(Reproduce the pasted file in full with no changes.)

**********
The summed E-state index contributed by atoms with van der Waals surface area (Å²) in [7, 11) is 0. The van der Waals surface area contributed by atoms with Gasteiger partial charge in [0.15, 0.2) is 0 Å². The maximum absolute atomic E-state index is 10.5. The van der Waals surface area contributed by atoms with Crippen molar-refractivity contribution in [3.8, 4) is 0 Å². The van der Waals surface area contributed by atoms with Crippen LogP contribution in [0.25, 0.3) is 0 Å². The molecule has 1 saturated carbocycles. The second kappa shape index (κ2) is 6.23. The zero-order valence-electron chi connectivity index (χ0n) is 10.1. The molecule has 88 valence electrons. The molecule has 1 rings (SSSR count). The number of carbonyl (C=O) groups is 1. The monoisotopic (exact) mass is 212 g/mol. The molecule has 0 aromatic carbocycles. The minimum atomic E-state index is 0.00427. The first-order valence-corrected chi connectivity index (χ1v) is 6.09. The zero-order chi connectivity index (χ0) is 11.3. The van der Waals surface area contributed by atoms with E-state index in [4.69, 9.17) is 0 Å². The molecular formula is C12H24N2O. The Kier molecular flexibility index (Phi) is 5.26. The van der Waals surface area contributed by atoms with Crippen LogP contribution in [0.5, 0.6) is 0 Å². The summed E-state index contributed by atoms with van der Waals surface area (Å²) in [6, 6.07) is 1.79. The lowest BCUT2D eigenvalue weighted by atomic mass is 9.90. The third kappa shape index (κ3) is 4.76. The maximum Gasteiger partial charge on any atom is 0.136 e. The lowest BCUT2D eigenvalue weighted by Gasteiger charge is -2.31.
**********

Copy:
The summed E-state index contributed by atoms with van der Waals surface area (Å²) in [7, 11) is 0. The van der Waals surface area contributed by atoms with Gasteiger partial charge in [0.15, 0.2) is 0 Å². The maximum absolute atomic E-state index is 10.5. The van der Waals surface area contributed by atoms with Crippen molar-refractivity contribution in [3.8, 4) is 0 Å². The van der Waals surface area contributed by atoms with Crippen LogP contribution in [0.25, 0.3) is 0 Å². The molecule has 1 saturated carbocycles. The second kappa shape index (κ2) is 6.23. The zero-order valence-electron chi connectivity index (χ0n) is 10.1. The molecule has 88 valence electrons. The molecule has 1 rings (SSSR count). The number of carbonyl (C=O) groups is 1. The monoisotopic (exact) mass is 212 g/mol. The molecule has 0 aromatic carbocycles. The minimum atomic E-state index is 0.00427. The first-order valence-corrected chi connectivity index (χ1v) is 6.09. The zero-order chi connectivity index (χ0) is 11.3. The van der Waals surface area contributed by atoms with E-state index in [4.69, 9.17) is 0 Å². The molecular formula is C12H24N2O. The Kier molecular flexibility index (Phi) is 5.26. The van der Waals surface area contributed by atoms with Crippen LogP contribution in [0.5, 0.6) is 0 Å². The summed E-state index contributed by atoms with van der Waals surface area (Å²) in [6, 6.07) is 1.79. The lowest BCUT2D eigenvalue weighted by atomic mass is 9.90. The third kappa shape index (κ3) is 4.76. The maximum Gasteiger partial charge on any atom is 0.136 e. The lowest BCUT2D eigenvalue weighted by Gasteiger charge is -2.31.